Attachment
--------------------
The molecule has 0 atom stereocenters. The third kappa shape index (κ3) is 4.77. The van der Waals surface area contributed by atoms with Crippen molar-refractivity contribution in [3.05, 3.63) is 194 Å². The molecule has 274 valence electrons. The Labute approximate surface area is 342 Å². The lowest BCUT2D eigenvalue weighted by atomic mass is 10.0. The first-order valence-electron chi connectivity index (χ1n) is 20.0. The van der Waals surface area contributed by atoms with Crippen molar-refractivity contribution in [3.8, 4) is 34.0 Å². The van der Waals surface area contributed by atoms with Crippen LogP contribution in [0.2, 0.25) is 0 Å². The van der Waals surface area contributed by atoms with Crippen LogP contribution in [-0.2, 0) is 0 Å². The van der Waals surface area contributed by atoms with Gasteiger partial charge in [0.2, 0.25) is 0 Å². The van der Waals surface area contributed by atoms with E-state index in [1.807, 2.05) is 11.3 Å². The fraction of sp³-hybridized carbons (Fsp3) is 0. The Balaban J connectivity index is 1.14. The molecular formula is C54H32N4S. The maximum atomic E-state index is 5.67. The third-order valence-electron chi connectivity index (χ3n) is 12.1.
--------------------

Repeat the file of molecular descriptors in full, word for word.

The molecule has 0 atom stereocenters. The third kappa shape index (κ3) is 4.77. The van der Waals surface area contributed by atoms with Crippen molar-refractivity contribution in [3.05, 3.63) is 194 Å². The molecule has 274 valence electrons. The Labute approximate surface area is 342 Å². The lowest BCUT2D eigenvalue weighted by atomic mass is 10.0. The first-order valence-electron chi connectivity index (χ1n) is 20.0. The van der Waals surface area contributed by atoms with Crippen molar-refractivity contribution in [3.8, 4) is 34.0 Å². The van der Waals surface area contributed by atoms with Crippen LogP contribution in [0.2, 0.25) is 0 Å². The van der Waals surface area contributed by atoms with Crippen LogP contribution in [-0.2, 0) is 0 Å². The van der Waals surface area contributed by atoms with Gasteiger partial charge in [0.2, 0.25) is 0 Å². The van der Waals surface area contributed by atoms with E-state index in [1.807, 2.05) is 11.3 Å². The fraction of sp³-hybridized carbons (Fsp3) is 0. The Balaban J connectivity index is 1.14. The molecular formula is C54H32N4S. The maximum atomic E-state index is 5.67. The third-order valence-electron chi connectivity index (χ3n) is 12.1.